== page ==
Driving the motorway, a needle’s flicker over fifty in the middle lane, vehicles flurry by to the left and right and I scan their windows for a glimpse of you. M6, M5, M42, M40, A34, M40, M42, M5, M6. I make a loop of the route you used to take. The route you might still. A squeeze of accelerator or tap of the brake pushes or pulls me along side cars I wish to double-take. Cars you might drive. A blue new model Fiesta. An original Beetle, green with a sunflower decal blooming over the rear left wheel arch. A Mini just like the one you used to drive back then, before we moved in, before you moved out.

You drove this route to see me, I drove it to see you. Sometimes we drove in convoy, me in my worse-for-wear Escort, taking two cars up to mine or down to yours, one of us needing to head off somewhere else at some point. Coffee and a pale pastie at Warwick services. Pulling faces at each other in the rear view mirror of whoever was in front.

I check behind me but you are not there. A sign next to the hard shoulder shouts ‘Tiredness can kill.’ I pull off at the next exit and follow the signs to the petrol station. 30 litres, a packet of crisps and a coke. I put the car in a proper parking space and stretch my legs while I eat and drink, watching the carriageways, hoping I don’t miss you.

Back in the car I do the usual and wait for you to pass me. The caffeine from the coke has me alert and watchful. I put on the CD I burnt for you, the one I plan to play when I find you, to make sure the songs are just right. As the music plays the odd tear blurs my vision and I have to wipe them away fast so as not to miss a glimpse.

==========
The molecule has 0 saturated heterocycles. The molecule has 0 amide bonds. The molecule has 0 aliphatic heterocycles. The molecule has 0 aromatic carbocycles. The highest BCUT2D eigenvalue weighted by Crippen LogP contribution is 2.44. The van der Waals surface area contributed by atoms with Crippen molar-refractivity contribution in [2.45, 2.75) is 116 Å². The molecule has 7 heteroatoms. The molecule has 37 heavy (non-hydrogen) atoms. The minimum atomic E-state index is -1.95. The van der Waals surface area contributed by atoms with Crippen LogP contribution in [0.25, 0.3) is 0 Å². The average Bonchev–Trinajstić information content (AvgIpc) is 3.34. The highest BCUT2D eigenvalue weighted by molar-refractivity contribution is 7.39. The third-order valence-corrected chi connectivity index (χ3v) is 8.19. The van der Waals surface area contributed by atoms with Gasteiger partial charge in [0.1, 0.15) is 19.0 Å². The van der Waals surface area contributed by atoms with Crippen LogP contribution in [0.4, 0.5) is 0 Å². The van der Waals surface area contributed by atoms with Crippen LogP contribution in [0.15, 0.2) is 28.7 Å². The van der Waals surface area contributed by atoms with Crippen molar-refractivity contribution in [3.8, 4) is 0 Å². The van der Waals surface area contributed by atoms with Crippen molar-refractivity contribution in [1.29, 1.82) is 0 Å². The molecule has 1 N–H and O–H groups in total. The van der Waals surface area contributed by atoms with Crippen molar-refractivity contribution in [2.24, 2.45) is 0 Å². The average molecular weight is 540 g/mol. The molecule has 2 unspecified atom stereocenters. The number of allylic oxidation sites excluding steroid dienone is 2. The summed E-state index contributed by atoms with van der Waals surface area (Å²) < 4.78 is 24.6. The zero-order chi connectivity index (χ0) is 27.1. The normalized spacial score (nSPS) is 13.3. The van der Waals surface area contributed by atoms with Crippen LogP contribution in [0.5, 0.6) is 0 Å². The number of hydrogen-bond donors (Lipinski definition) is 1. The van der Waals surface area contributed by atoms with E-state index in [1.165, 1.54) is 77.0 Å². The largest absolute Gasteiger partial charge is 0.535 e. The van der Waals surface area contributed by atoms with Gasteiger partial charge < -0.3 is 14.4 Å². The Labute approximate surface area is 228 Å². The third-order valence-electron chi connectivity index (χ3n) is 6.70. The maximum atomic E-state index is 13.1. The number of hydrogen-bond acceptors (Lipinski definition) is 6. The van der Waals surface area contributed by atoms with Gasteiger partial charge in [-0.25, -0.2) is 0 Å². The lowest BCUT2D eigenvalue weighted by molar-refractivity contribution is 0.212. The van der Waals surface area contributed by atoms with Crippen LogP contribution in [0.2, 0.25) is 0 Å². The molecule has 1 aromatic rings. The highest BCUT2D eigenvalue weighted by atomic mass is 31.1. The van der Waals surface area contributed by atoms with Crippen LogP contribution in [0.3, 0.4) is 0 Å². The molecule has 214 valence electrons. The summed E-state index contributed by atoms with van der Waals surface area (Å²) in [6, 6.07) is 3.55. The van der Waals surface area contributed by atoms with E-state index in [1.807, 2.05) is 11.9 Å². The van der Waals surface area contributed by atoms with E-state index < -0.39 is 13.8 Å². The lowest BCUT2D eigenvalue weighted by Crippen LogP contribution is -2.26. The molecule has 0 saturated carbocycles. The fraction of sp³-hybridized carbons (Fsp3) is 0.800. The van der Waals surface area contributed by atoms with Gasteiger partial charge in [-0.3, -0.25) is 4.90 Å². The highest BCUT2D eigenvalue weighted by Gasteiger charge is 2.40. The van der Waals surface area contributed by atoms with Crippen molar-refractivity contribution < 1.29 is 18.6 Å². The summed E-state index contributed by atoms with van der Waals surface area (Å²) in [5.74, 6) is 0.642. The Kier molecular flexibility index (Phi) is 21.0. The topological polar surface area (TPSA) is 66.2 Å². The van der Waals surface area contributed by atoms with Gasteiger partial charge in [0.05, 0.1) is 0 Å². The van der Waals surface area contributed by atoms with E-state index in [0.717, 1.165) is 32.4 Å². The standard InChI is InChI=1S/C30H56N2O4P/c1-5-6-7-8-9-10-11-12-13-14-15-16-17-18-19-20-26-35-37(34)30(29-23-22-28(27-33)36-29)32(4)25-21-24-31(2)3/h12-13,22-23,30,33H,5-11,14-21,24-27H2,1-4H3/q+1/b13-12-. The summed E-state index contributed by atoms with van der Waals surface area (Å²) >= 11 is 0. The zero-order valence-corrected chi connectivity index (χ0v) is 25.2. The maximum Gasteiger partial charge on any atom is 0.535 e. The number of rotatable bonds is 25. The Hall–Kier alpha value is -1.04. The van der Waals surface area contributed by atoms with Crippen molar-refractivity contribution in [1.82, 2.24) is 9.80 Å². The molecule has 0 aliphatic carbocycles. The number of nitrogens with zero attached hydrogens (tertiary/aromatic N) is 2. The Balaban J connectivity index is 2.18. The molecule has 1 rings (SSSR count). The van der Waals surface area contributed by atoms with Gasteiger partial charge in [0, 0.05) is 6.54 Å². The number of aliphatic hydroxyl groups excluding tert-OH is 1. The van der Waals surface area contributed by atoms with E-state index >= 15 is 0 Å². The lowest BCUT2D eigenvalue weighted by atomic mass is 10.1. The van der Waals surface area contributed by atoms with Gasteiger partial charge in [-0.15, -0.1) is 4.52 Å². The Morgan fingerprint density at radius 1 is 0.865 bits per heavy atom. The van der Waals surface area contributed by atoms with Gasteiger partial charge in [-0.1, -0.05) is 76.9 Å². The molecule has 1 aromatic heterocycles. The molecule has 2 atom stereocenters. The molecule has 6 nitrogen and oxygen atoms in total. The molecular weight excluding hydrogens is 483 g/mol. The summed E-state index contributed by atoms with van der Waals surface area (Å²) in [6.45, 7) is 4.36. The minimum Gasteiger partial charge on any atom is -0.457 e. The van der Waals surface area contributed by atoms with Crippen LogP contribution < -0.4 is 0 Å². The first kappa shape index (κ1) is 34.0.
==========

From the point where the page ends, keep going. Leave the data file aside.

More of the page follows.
Not for the first time I imagine you driving the opposite carriageway, heading in the opposite direction, destined to pass me and I’d never know because I’m the wrong side of the central reservation. In my head I stare down at the motorway, the six lanes of traffic flashing this way and that and I see us pass, just metres away from each other, never knowing.

At the next exit I turn off and find myself on a roundabout. I turn a complete circuit, passing the two feed on lanes, the two feed off lanes of the motorway. I turn another circuit and imagine you on your way south, heading down the country like you used to when we were together, like we used to when we were together, like you still might. I see the feed off lane for the south bound traffic and turn my steering wheel hard, swerving the car into the acute angle of the feed off lane. Someone hammers their horn behind me and I hear a screech of brakes but I am across and heading down the off ramp, heading the wrong way onto the motorway. I try to imagine the look on your face when you see me heading north on the southbound carriageway to meet you.

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